Loctite Thread Lockers – Why Thread Lockers?

Sticking It To Tricky Fasteners

1. No matter what the brand (in this case, Permatex and good ol’ Loctite), threadlocker comes color-coded to make the right choice easy. For nearly any motorcycle application, all you need to remember is that low-strength Purple is for fasteners that are less than a quarter-inch in diameter and easily removable. Blue is the so-called medium-strength stuff, removable with handtools and the workhorse of the bunch. The really strong (practically permanent) grade is, of course, Red, and when they say it takes “extra effort” to remove stuff stuck on with this, that’s usually an understatement! Green is the least appreciated, and that’s a pity, because it should be the one we reach for before we’re in a situation that requires re-attaching anything, since a drop or two will penetrate into the threads of fasteners already in place-and keep ’em in place.

2. Anaerobic liquid resin isn’t just thread juice in a tube anymore. These days it comes in tidier, handier guises, such as convenient gel sticks, which apply a more even coat on fastener threads before they go into service-without dripping.

3. There’s more to it than meets the eye when it comes to non-threaded applications as well. For instance, these two tubes by the same manufacturer (Permatex) contain similar sealants, but they are definitely not for the same uses. The one on the left can do things such as replace snap rings and set screws, restore fit on press-fit bearings, and add up 2,800 psi shear strength on steel. The tube on the right fills gaps of up to .020 inch, withstands temps of 300 degrees F, and adds as much as 3,000 psi holding power. As the labels imply, one is for situations where things aren’t quite as tight as they should be. The other use is to hold parts together that are just worn-out and keep them in service long enough for new parts to arrive.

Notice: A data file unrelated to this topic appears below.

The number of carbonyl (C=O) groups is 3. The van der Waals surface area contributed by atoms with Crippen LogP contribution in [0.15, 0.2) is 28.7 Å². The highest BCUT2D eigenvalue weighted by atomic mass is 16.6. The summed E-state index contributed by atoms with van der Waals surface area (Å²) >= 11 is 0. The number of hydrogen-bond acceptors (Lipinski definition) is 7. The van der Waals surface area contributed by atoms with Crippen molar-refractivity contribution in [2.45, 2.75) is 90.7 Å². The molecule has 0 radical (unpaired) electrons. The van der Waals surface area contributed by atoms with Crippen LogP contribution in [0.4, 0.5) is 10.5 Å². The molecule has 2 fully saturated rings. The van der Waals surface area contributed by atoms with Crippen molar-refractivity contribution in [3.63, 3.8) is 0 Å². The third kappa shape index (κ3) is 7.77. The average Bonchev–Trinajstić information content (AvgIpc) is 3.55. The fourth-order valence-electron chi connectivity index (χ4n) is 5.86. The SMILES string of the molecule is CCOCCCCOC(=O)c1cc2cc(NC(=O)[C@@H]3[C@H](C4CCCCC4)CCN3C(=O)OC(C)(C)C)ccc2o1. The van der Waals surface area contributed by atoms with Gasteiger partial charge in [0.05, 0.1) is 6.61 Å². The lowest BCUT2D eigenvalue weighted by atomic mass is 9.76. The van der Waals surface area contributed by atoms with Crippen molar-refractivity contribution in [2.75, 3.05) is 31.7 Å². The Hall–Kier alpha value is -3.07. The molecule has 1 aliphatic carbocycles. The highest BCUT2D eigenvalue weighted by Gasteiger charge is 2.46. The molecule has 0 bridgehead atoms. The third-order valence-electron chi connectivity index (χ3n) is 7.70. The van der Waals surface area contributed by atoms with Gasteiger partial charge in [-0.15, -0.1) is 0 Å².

4. Of course, using fasteners without threadlocker is like using threadlocker without surface prep-the results aren’t nearly as good. Should you think this stuff doesn’t matter, perhaps you should be aware that (especially in cold weather) it not only cleans the threads like a good solvent but actually speeds up cure times of the threadlocker by 50 percent. Good to know when you need to get back on the road in a hurry.

5. Among the many OEM-specified liquid tools you should have in your toolbox is High-Temperature Thread Sealant (also referred to as PTFE) for applications such as oil-pipe fittings, cooler lines, switches and sensors, and a host of other situations where you need to screw a fine-thread fitting into a no-leaks-allowed hole.

6. By now it should be obvious that there are literally dozens of specialized threadlockers for the hundreds of fasteners that work hard for a living on your hog. It pays to do the research and find the one best suited to your particular project and situation. Although nowadays some aren’t even applied in the traditional way you see here, there has never been more need for these applications than there is on any Harley, let alone modern ones. Since they are OEM-specified for uses all over the machine, that means it’s time to honor an even older tradition-namely, doing the job right with the proper (anaerobic) tools.

The short answer to the question of “why threadlockers?” has to do with the fact that trying to properly tighten a nut or bolt to a specific torque value (let alone an unknown one) is an inconsistent, erratic process at best. Getting any fastener to do its job faithfully in spite of vibration and heat (meaning expansion, contraction, and outright distortion in dissimilar metals) can be very tricky.